Who is Edward Snowden and what is Prism? Everything you need to know about the spying scandal and its whistleblower.

  • Who is Edward Snowden?
NSA Whistleblower Edward Snowden
GCHQ 'Worse' Than NSA, Says Snowden as He Faces Espionage Charges (Credit: The Guardian)

Edward Joseph Snowden, 29, is the whistleblower who leaked top secret slides relating to the Prism programme operated by the National Security Agency (NSA) since 2007.

The 29-year-old is reported to have grown up in Elizabeth City, North Carolina later moving to Maryland near the NSA headquarters in Fort Meade and most recently living in Hawaii.

Very little is known about his personal life expect for the fact that until the beginning of May he was living in a house with his girlfriend in Hawaii, near where he worked for the NSA.

  • What is his background?

Snowden joined the US Army in 2003 but while training with the Special Forces he broke both his legs and was forced to quit.

Having first worked as a security guard for the NSA, he later joined the CIA and despite failing to obtain a high school diploma, his knowledge of computers allowed him to quickly move up the ranks.

In 2007 he was posted to Geneva with diplomatic cover and it was here Snowden first became disillusioned with "how my government functions and what its impact is in the world. I realised that I was part of something that was doing far more harm than good."

He quit the CIA in 2009 and began working with the NSA as an employee of various contractors, including Booz Allen, who he began working for just three months ago on an annual salary of $200,000.

  • Where is Edward Snowden now?

Snowden has been holed up in a luxury hotel in Hong Kong and has been since he left Hawaii on 20 May telling his employers he needed time off to get treatment for epilepsy and telling his girlfriend he needed to go away for work.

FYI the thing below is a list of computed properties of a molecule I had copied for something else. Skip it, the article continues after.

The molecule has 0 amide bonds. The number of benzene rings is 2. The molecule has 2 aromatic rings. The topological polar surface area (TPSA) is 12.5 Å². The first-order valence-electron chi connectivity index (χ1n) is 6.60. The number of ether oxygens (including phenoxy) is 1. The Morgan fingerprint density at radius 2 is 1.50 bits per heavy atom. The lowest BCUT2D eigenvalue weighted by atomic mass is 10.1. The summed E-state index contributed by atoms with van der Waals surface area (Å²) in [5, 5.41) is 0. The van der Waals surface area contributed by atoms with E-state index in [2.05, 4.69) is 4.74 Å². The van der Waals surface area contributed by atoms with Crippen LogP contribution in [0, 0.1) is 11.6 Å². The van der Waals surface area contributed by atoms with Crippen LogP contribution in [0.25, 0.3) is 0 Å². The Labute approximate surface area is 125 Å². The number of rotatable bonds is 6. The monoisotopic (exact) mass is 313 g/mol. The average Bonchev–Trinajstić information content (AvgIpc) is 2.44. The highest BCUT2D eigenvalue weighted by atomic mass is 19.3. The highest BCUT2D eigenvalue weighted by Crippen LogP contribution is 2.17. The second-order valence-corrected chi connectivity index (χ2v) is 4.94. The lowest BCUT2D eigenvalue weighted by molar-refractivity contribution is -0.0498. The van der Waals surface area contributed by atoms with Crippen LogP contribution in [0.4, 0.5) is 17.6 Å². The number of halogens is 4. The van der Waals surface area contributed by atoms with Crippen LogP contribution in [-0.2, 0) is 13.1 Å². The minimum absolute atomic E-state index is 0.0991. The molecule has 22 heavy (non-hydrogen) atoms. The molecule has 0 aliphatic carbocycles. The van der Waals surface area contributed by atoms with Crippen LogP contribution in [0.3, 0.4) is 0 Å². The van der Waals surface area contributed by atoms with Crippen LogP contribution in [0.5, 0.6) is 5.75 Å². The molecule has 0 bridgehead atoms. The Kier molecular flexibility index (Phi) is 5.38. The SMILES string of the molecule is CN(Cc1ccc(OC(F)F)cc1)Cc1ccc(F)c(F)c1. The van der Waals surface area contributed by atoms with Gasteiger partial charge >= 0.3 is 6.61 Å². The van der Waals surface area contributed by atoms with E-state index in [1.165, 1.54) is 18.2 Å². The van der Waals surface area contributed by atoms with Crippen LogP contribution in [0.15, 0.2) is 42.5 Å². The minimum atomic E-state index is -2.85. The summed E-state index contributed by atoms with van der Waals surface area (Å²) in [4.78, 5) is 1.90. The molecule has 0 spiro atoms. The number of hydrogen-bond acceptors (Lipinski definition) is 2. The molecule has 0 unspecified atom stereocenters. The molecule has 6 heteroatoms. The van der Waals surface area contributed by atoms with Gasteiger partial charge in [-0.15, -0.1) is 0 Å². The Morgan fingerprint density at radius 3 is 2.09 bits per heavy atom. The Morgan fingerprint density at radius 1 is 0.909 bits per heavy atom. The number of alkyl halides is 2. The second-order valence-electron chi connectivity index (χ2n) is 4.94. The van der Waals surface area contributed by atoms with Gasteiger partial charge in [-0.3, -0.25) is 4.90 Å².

Snowden says he left his hotel room a total of three times since arriving, becoming ever more paranoid that he is under surveillance. According to Ewan MacAskill, one of the Guardian reporters who broke the original story, Snowden is now running out of money.

On Monday morning it was reported he had checked out of the hotel he was staying in, with his current location unknown.

  • What are Edward Snowden's options?

There are a number of things which could happen next, and for Snowden most of them are not good. The whistleblower said he chose Hong Kong as his base because location because "they have a spirited commitment to free speech and the right of political dissent" and would resist overtures from the US government if they sought to extradite him, but even so, he knows he is in danger.

As well as extradition though legal channels, Snowden says it is a real possibility that he could be rendered by the CIA - which could see him illegally captured and thrown on a plane back to the US, where he would feel the full force of the law.

There is also the possibility that he could be grabbed by Chinese authorities who would love to squeeze as much information as possible from Snowden about the US cyber-capabilities.

On the up side, Snowden is seeking asylum in a country which believes in free speech with Iceland the leading possibility at the moment. On Sunday the Iceland-based International Modern Media Institute issued a statement "it is our duty to offer to assist and advise Mr. Snowden to the greatest of our ability" and was working to get in touch with Snowden and establish the best course of action.